Patrick Swirc

Daniele Buetti
Daniele Buetti's new video installations are on show at the Aeroplastics Gallery, as well as a wide selection of work on paper under the title Is My Soul Losing Control? For anyone whose knowledge of his work is limited to the big portraits of top models with scarred faces or bodies, the pieces on display here offer a different, more fundamental facet of his work. The glamorous side of the images has given way to the minimalism of installations whose apparent hermetic nature contrasts with the immediate nature of the message in the large photos. The same applies to the work on paper, the dark colours and very graphic appearance of which is far removed from the aesthetics of fashion magazines. Yet these pieces are a key to understanding the protean work of Daniele Buetti. In his previous work, in the case of the names of the big couturiers or of big multinationals, the simulated tattoos contribute to the demystification of canons of beauty and of the corresponding marketing strategies (G. Carmine). 

While the critical dimension of this approach is clear, the simplicity of the means applied to develop it is perhaps less so. However, this refusal to access "rich" materials, upheld by Buetti, is to be found in the pieces he is now displaying at Aeroplastics: the video installations consist of second-hand chairs and tables, while the work on paper is produced using an inkjet printing process. There is a symbolic dimension to this formal relationship: the entire work of Buetti - photographs, luminous boxes, installations, sculptures, objects, etc. - illustrates the artist's perception of what he calls the "Come'die humaine", the huge freak show of our lives.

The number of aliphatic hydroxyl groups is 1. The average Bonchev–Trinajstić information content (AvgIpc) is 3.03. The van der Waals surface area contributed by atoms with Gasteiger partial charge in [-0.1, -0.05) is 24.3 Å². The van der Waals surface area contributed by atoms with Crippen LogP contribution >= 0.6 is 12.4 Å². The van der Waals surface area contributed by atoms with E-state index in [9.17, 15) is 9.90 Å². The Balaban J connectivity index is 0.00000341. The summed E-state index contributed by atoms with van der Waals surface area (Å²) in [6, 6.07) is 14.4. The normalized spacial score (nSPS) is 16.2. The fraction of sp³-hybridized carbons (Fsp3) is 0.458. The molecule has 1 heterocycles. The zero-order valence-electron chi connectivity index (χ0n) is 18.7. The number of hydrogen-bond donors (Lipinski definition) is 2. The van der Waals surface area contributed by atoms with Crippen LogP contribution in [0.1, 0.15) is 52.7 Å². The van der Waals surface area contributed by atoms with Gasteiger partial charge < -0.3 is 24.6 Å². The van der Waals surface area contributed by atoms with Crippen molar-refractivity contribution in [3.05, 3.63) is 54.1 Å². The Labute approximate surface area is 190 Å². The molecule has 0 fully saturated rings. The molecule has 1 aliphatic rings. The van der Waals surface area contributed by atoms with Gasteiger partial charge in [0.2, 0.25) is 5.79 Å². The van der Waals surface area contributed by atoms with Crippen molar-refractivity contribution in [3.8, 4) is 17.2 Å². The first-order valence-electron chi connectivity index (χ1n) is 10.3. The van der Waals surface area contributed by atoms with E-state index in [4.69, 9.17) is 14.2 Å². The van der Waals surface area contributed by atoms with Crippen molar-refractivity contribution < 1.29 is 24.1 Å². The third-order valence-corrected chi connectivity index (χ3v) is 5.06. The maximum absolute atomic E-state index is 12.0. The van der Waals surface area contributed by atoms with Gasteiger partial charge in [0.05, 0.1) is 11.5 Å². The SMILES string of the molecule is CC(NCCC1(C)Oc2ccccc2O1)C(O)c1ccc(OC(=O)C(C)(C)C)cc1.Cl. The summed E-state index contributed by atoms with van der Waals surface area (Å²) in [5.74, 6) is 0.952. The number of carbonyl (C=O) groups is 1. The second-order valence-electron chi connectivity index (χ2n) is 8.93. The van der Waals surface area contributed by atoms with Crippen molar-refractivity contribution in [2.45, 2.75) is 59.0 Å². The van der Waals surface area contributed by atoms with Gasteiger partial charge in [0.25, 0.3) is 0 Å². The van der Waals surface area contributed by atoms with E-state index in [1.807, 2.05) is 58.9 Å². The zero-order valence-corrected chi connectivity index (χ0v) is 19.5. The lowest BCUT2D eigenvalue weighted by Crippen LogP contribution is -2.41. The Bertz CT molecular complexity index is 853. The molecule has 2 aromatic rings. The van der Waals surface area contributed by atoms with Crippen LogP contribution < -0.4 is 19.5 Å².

The series Is My Soul Losing Control? reflects the need to achieve a more intimate knowledge of ourselves and of others: these hands and bodies produce and exchange energy flows which illuminate and transcend the grey or brown background against which they stand out. Daniele Buetti proceeds by producing a collage of elements, some of which he has drawn himself, with others taken from various sources. The transposition of the composition in a digital printout confers the final unity.